For nearly four years, the Centers for Disease Control and Prevention has recommended PrEP, the one-a-day HIV prevention pill, for those at "substantial risk" for becoming HIV-positive. That includes gay or bisexual men who have had a sexually transmitted infection in the past six months, and those in serodiscordant relationships (where one person is HIV-positive and the other is not). But advocates have been arguing that these guidelines do not go far enough; and now there's a study to prove it.
The study from the University of California Los Angeles Fielding School of Public Health suggests that CDC is missing a vast number of people who at high risk.
Working with the Los Angeles LGBT Center, which serves around 13,000 people every year, the researchers reviewed data collected between January 2009 and June 2014 about a variety of HIV risk factors reported by the Center's clients. They also used behavioral data and HIV test results to determine which characteristics distinguished men who have sex with men who were HIV-negative when the study began and subsequently tested positive for HIV during a follow-up visits. The data included everything from use of substances, number of sex partners and the ages, race, and other details about those partners.
Then, using what they'd learned, UCLA researchers built an HIV-risk algorithm, and ran the data from the Center to determine if using that algorithm instead of CDC guidelines would make a difference.
The results, published in the January issue of Sexual Transmitted Diseases, showed that if all the Center clients who the algorithm indicated had a risk score greater than or equal to five on the test’s scale (51 percent) had been given PrEP, then 75 percent of the eventual HIV diagnoses would have been averted.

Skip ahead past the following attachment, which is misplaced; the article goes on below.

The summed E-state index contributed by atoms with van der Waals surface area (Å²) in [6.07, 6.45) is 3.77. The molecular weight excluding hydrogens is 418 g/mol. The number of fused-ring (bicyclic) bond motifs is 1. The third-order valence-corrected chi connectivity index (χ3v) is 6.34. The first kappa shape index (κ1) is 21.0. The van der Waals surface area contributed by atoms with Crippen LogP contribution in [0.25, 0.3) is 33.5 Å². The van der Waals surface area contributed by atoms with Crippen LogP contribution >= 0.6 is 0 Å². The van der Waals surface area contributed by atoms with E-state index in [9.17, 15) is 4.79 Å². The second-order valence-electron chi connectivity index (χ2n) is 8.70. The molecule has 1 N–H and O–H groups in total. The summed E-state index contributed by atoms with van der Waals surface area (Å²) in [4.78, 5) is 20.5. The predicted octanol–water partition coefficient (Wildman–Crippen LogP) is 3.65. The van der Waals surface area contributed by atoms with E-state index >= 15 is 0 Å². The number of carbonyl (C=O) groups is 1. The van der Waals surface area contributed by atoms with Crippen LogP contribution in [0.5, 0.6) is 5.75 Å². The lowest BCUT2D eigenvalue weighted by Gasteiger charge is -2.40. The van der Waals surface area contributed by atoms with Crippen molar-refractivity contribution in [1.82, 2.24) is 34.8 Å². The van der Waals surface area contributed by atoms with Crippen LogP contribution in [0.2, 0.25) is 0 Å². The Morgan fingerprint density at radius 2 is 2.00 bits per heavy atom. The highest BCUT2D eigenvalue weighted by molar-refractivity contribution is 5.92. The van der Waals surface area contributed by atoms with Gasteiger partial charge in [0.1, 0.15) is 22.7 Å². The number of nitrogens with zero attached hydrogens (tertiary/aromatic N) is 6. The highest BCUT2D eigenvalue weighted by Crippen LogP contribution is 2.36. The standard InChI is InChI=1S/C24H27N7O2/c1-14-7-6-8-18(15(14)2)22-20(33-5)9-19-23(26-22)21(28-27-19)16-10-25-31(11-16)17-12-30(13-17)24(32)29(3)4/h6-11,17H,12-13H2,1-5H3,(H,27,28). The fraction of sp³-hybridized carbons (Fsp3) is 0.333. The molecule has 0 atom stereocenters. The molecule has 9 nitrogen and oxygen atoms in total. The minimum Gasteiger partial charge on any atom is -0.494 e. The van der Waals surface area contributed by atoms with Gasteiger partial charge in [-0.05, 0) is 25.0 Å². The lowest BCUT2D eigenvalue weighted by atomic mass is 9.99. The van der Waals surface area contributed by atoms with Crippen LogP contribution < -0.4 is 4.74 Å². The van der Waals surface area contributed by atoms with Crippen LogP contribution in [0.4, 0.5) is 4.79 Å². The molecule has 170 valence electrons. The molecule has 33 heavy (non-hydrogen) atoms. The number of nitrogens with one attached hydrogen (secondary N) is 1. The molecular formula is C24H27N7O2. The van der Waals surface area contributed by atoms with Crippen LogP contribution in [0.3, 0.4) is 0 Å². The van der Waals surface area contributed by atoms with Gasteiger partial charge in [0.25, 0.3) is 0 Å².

The researchers went further, developing a PrEP calculator, available at PrEPHere.org (part of a new HIV-prevention program aimed at L.A.'s gay and bi men of color), which asks 13 questions to get at the details most important in determining risk factors.
“To the best of our knowledge, this PrEP Calculator is the first of its kind to be based on real-world data,” Robert Weiss, co-author of the study and a professor of biostatistics at the Fielding School, said in a statement. “We hope that our PrEP calculator will allow more MSM to make a more-informed decision before deciding whether or not PrEP is right for them.”
After you complete the questionnaire, you are given a score to determine if you are at high or low risk for contracting HIV.
“Ultimately," lead author Matthew Beymer added, "this HIV risk score can be used by the client to determine if PrEP is right for them.”
But keep in mind that the calculator is mainly for gay and bisexual men. Beymer suggested the calculator might not be adequate in determining the risk for straight or trans people, injection drug users, those outside Los Angeles, nor those in serodiscordant relationships.
Of course, those in serodiscordant relationships and injection drug users were already included in those the CDC recommends consider PrEP. Trans women who had sex with men were lumped with gay and bi men in the CDC's PrEP study and aren't specifically mentioned in the federal recommendations; but they are in the World Health Organization's.